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Cheyenne Mountain 50K

I have been really excited about this race from the get-go not only because it fits in perfectly with my training for Comrades, but because my friends, Andrea and Steve, were putting it on. Over the months I have got to witness them in their planning stages, research, give them feedback, help with a little design, etc. and so I was excited to be a part of the event and see it all come together for them.
Logo design. Not my strong suit, but I was happy with this one. :)
Even though Colorado Springs is only an hour away, we decided to make it a mini-vacay and have the whole family go. So Friday morning I woke up to Hunter in my face telling me HOW EXCITED he was to go to Colorado Springs. Friday afternoon it was off to CO Springs to pick up my packet, dinner at Rasta Pasta-- YUM, and then checking into/swimming the hotel.
The kids LOVE traveling with their suitcases. Even for a night.
Saturday morning we were up and off to the race at no other than-- Cheyenne Mountain! 
I figured this race would be a great race for my Comrades training due to the length (50K) and the climbing-- any race with "mountain" in the name is certain for some and this one did not disappoint.

The weather was a little on the chilly side, so we hung in the car till almost race time. Then it was time to go!
A little national anthem with the color guard. Very moving and patriotic.
Quick hug from Andrea-- friend and race director.
Ready to run-- so excited!
Off I go!
 We all took off and settled into a nice pace.  We were immediately winding up and while I told myself I would take it easy the first lap around, I was exerting a little more than I think was probably smart... but that is what I think racing will do to you sometimes.

The trail meandered up and up. The trail itself was nice. Not too technical but enough variety to keep you always aware. And... I can't help but say that I just love running out in nature. It's harder. It's slower. But it has its own rewards.

About 2.5 miles in we hit an aid station, fully stocked, but kept on running. The trail winds up some more, then down, then more up. It was constantly changing and that was nice. After winding up, you circle around and come back down, hitting the same aid station about mile 6.5.

While I was out and about on the trail, there were some other (equally as important) races starting down below. (1) the 25k, then (2) THE KIDS RACE.
Off they go!
Run, Hunter, Run!
Linc trying to catch his older bro!

Medals and certificates! Thanks for the fun times for my little men!
After making your way back down from the first section of the trail, you pass by the start/finish area around mile 8 (along with another aid station). I was happy to see Ross and the boys hanging out and playing.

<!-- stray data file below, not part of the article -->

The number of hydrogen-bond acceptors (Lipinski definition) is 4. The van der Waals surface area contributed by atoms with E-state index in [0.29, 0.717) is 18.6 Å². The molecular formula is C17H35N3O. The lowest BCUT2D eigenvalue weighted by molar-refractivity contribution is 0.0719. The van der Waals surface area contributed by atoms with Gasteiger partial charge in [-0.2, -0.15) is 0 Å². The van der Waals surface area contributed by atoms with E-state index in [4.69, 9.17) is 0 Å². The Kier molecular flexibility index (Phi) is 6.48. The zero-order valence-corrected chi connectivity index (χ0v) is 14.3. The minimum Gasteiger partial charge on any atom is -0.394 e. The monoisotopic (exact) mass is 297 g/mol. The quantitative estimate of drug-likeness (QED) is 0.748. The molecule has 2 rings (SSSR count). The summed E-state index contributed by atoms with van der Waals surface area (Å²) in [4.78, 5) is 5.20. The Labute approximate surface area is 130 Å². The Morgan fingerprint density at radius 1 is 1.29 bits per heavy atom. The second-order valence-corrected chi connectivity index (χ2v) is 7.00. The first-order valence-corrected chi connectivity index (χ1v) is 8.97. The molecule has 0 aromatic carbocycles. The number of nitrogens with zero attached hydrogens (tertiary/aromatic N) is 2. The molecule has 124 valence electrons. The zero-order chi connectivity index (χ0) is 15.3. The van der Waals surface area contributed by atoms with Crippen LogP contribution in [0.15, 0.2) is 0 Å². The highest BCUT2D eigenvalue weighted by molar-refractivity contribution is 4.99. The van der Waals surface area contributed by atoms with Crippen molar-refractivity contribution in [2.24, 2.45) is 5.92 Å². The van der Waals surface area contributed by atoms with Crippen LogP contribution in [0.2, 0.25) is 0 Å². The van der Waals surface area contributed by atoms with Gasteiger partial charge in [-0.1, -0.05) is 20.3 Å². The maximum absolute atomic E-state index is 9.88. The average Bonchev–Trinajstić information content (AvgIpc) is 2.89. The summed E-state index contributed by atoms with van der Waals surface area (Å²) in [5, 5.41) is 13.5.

I think my favorite picture from the day
 Then it is off to the second part of the first loop, another route up and around. As you headed out that way, the wind was brutal, but once you started climbing again, you were somewhat sheltered and the wind became less of an issue. Then, it started snowing. I tried to get a picture of this, but you can't see the flurries.
Windy, exposed part. Brutal, but beautiful.
 The second part of the loop you wind up, up (with a little rolling) till you reach the top of Tallyn's and then circle back around and down again. 
Winding my way up to Tallyn's.
More climbing-- yay
So after reaching the top of the second climb, it is mostly down to which my body, or rather my heart rate, said "thank you". Down, down, down. Mile 16.68 I passed by the start/finish again and off on the second loop.

The second loop was a pretty lonely loop in that I was nowhere near anyone. By this time, everyone had  spread out and evidently I wasn't doing anyone's pace. The good news is that I was doing better than most people thus far in that I was passing people without anyone passing me. My legs were doing ok, but I could tell by my pace that my nutrition was off. Real off. So I started playing with things till I found my Perpeteum solids and they seemed to be doing the job.

Before I knew it, I was on the top of the second climb and heading back to the finish. With only about 5 miles to go, I felt good... and fast. I think it is the only time all day that I saw some sub-8 paces on my Garmin... At the last aid station, about 2 miles from the finish, Beth was there with a walkie-talkie and I asked her to make sure Ross knew I was coming, so she did.

When I reached the end, the boys were there, waiting to run into the finish with me. 

I was happy to be done. The course measured a little long (33 miles vs. 31), but the longer run actually worked in even better for my training. And besides, it's not an ultra if it's measured accurately, right? It was a long day and I learned a lot-- basically about my nutrition, heart rate and climbing pace-- all of which I plan to focus on improving in the next 34 days.

The race itself was a HUGE success!!! It had an awesome trail and course, well-stocked aid stations, friendly volunteers, fun swag (did I mention the gloves and t-shirt I got!), plenty of activity for the spectators, just overall good day! I am so proud of my friends, Andrea and Steve, for putting it on and I look forward to many other great events by them.